Practice safe driving
Leave yourself plenty of time to get to your destination and don’t forget to buckle up. Observe the speed limit, be well rested and alert, don’t follow cars too closely, and make frequent stops or rotate drivers.
Limit the distractions
One of the most dangerous driving distractions is using your cell phone while driving. Give the phone to a passenger and let them do the talking, or wait until you make a travel stop for gas or to use the restroom and make your calls then.
Make sure your vehicle is road ready
If it’s time for an oil change, make sure to get one before heading out on a long Memorial Day car trip. Also, check the pressure in all four tires and make sure the windshield fluid is full. Give your vehicle the once over, or have it checked out by a local and trustworthy mechanic. It’s absolutely no fun being stranded in an auto shop in a strange locale.
Avoid the most popular highways (if at all possible)
Navigating the highways presents its own set of challenges during the extended Memorial Day weekend. Traffic can choke heavily traveled routes, like the I-95 corridor on the East Coast, adding hours to generally speedy trips. Try to avoid the busiest highways, especially on the Friday before Memorial and the holiday itself.
Pack for the kids
Nothing can distract a parent driver more than a carload of cranky kids who become bored too quickly. Portable DVD players (some with dual screens), iPods, coloring books and crayons, picture books, portable board games with magnetic pieces can all help pass the time. Make sure everything is within easy reach. Don’t forget to load up pillows and blankets. Sleeping children are quiet children.
Plan your route, but have a Plan B available
Map out your route beforehand, but make sure you have a GPS, smartphone or a map in the car in case a road is blocked. If this happens along your journey, activate Plan B to avoid unnecessary delays.
Be aware of changing weather conditions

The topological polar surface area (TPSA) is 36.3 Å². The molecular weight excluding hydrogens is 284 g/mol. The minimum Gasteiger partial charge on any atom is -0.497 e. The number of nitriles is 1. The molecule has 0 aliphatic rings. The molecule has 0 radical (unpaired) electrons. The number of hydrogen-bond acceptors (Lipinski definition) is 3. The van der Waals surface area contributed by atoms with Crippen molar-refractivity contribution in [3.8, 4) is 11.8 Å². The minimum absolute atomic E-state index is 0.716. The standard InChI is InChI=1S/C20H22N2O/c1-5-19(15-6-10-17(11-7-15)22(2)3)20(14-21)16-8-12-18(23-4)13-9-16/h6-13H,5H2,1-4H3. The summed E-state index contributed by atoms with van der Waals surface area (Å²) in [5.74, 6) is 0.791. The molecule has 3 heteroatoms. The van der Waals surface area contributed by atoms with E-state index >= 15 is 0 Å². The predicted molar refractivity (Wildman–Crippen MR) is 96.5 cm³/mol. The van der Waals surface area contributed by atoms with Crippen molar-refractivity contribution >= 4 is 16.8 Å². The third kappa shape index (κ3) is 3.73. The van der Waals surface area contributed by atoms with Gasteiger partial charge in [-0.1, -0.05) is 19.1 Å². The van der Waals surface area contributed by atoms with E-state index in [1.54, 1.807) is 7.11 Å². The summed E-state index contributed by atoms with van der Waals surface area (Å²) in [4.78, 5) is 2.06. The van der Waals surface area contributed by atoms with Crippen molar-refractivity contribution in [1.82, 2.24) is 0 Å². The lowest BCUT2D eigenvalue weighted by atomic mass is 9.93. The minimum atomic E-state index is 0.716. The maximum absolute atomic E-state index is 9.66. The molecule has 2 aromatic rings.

Springtime weather can be tricky at times. While it’s sunny and warm in one place, it can be rainy or nasty in another. When traveling this weekend, be sure to check the weather forecast before heading out.
Fill the tank before leaving home
Gas is more expensive at stations located right off the highway. Fill your tank at home and when it’s time to fill up again, look for stations that are located about ½-1 mile off the interstate. By driving a few extra minutes, you can save about $6-$10 on a fill-up. Gas Buddy is a great mobile app that will help you find the cheapest gas prices while on the go.
Traveling families often take along a lot of extra baggage. Make sure you don’t weigh your vehicle down too much. For any excess items that won’t fit in the trunk, a rooftop carrier is a good option, but be sure everything is tied down securely.
Pack an emergency kit
Even if you have an emergency road assistance plan, if you get stuck, you may have to wait hours because of the sheer number of travelers on the road. So, carry some essentials in your trunk or hatch. Jumper cables, a foam tire sealant, a jack and lug wrench could all come in handy when a problem arises. Consumer Reports offers a list of what to include in your roadside emergency kit.
A little preparation can go a long way to ensure a safe, stress-free Memorial Day road trip.
Graduation from high school or college is a time to celebrate! Starting the week of May 25, high school students across Wisconsin will be commemorating the important milestone of graduation and moving from one phase of life to another. Parties will pop up and teens will be tempted to celebrate with a few drinks.
Although teen drunk driving is down, car crashes are still the leading cause of death for 16-19-year-olds. About 1/3 of all crashes are alcohol related. Even when a parent trusts her teenager to make smart decisions, controlling the irresponsible decisions of others is impossible. For these reasons, graduation season can be deadly.
According to USA Today, teen drivers with a blood alcohol level of .08% are 32 times more likely to die in a single vehicle crash. While your own child may not drink and drive, the roads can be deadly during graduation season due to the irresponsibility of others who may drink and then get behind the wheel of a 2,000-lb. speeding car.
To learn more, be sure to download a free Drinking and Driving handbook from Mothers Against Drunk Driving. A little research will go a long way to keeping your own teen safe on the road not just during graduation season, but every day of the year.
Teen Driver Safety Tips: